Nevertheless, in addition to her successful last-minute change on how Germany will pay into the euro rescue fund, Merkel's nuclear policies likewise found some suuccess. EU countries are likely to reach an agreement on a "stress test" for the 143 nuclear power plants located in the 27 EU member states. Under the plan, common criteria for the tests would be determined at the European level. The safety inspections, however, would fall under the authority of regulators at the national level.
The agreements on nuclear stress tests and a permanent euro crisis fund, however, threatened to be overshadowed by problems with the three countries that are creating the greatest uncertainty about the euro: Portugal, Ireland and Greece.
A Triple Crisis in Lisbon, Dublin and Athens
Since Wednesday night, Portugal has been operating without a functioning government. After Prime Minister Jose Socrates was unable to win the approval of a majority in parliament for the country's fourth austerity package in the past year, he resigned. Socrates, a member of Portugal's Socialist Party, is present in Brussels and was even given warm words of encouragement for his austerity efforts by Merkel. Still, he is a prime minister without a mandate -- a fact that is likely to exacerbate his country's financial problems.
Nevertheless, Lisbon remains committed to solving its financial woes without making use of EU aid. Pedro Passos Coelho, the head of the conservative Social Democratic Party -- who polls suggest could become the next Portuguese prime minister -- has said he is against taking advantage of the stability fund. And the German delegation in Brussels is carefully choosing its language in order to avoid the impression that Berlin is pushing Lisbon to seek assistance.
Conflict continues between the EU and Ireland, with Dublin continuing to insist that the 6 percent interest rate charged on EU aid money is too high. Interest payments, say Irish leaders, could ultimately drive the country into bankruptcy -- exactly the opposite of the intended goal. In exchange, however, EU leaders are pressuring the new government of Prime Minister Enda Kenny to raise its corporate tax rate -- a request that is deeply unpopular in Ireland. Despite the dispute, Dublin refrained from blocking the permanent euro stability mechanism deal.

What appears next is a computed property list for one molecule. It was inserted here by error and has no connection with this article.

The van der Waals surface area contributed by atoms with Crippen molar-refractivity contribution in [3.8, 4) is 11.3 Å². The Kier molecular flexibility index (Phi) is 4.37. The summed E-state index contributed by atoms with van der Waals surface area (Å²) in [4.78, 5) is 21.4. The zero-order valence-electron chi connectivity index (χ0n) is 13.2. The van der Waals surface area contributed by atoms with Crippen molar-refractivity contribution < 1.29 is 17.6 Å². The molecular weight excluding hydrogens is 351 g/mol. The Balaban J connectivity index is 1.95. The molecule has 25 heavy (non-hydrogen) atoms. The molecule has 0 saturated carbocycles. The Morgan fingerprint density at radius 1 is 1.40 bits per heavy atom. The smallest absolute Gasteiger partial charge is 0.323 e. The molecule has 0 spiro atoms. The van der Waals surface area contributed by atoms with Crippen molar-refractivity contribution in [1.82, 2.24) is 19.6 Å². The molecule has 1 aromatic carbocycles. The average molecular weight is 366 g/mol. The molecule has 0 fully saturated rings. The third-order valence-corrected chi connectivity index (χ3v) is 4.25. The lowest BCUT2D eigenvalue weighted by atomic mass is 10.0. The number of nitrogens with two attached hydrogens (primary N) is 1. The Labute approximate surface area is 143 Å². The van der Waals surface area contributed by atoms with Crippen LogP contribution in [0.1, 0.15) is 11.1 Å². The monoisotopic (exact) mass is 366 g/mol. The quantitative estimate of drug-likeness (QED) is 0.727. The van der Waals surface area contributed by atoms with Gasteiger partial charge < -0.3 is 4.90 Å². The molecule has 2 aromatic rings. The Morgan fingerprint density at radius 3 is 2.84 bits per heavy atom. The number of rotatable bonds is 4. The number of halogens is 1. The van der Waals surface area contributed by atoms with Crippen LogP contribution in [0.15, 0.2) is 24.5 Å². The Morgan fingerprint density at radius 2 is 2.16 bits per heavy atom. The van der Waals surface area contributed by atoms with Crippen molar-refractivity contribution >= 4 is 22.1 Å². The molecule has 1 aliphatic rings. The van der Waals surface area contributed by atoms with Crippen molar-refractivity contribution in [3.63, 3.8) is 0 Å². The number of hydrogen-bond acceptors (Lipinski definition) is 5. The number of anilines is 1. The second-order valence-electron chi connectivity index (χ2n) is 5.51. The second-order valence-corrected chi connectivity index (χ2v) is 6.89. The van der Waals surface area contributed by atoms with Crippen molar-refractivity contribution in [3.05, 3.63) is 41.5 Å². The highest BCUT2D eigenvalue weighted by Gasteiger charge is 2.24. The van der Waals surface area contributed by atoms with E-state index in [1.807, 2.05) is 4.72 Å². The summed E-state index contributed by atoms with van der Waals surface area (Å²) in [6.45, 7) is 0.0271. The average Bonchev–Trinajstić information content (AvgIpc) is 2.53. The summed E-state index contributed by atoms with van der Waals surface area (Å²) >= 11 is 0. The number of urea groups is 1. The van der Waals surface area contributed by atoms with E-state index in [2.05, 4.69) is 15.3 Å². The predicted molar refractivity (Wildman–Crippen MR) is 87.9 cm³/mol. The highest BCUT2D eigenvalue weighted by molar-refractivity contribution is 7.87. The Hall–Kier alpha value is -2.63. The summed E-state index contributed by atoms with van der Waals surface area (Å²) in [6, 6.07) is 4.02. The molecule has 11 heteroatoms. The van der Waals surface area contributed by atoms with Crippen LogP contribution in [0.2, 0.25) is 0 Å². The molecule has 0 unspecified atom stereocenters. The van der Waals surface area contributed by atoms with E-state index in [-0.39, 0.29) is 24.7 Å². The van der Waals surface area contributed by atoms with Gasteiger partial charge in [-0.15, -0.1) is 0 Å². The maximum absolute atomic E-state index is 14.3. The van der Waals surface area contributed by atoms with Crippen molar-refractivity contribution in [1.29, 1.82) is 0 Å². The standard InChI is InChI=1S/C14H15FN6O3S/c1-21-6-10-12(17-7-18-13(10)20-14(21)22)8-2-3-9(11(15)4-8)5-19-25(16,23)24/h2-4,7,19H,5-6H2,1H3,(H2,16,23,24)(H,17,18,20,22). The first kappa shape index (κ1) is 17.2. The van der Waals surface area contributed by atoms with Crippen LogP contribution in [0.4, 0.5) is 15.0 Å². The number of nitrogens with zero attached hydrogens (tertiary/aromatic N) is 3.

Greece, for its part, has already secured more favorable terms for its EU loans. The country is now paying 4 percent interest on the billions in aid it has received. Nevertheless, tax revenues are shrinking -- by close to 10 percent in January and February -- and it will be extremely difficult for the government to continue to operate without even further austerity measures. Many expect that Greece will ultimately have to restructure its debts.
Risk premiums on bonds from all three countries have risen rapidly in recent days as a result of the turbulence.
In addition to the tightened stability pact, the euro-zone member states also agreed to a "pact for competitiveness" that will establish a watered-down version of an economic government, with the partial harmonization of fiscal policy among euro-zone countries. Under the plan, EU leaders will agree to common targets each year that must then be implemented through structural reforms at the national level. In addition to the euro-zone countries, other EU countries -- including Poland, Bulgaria, Denmark and Romania -- want to be part of the pact.
The provisional euro rescue fund that will continue through 2012 has also been expanded. Currently, the fund is only able to pay out €250 billion in order to ensure that it is able to maintain the highest-possible credit rating. But euro-zone countries, including Germany, will now put additional cash and guarantees into the fund to ensure that up to €440 billion in lending will be available to troubled euro-zone countries.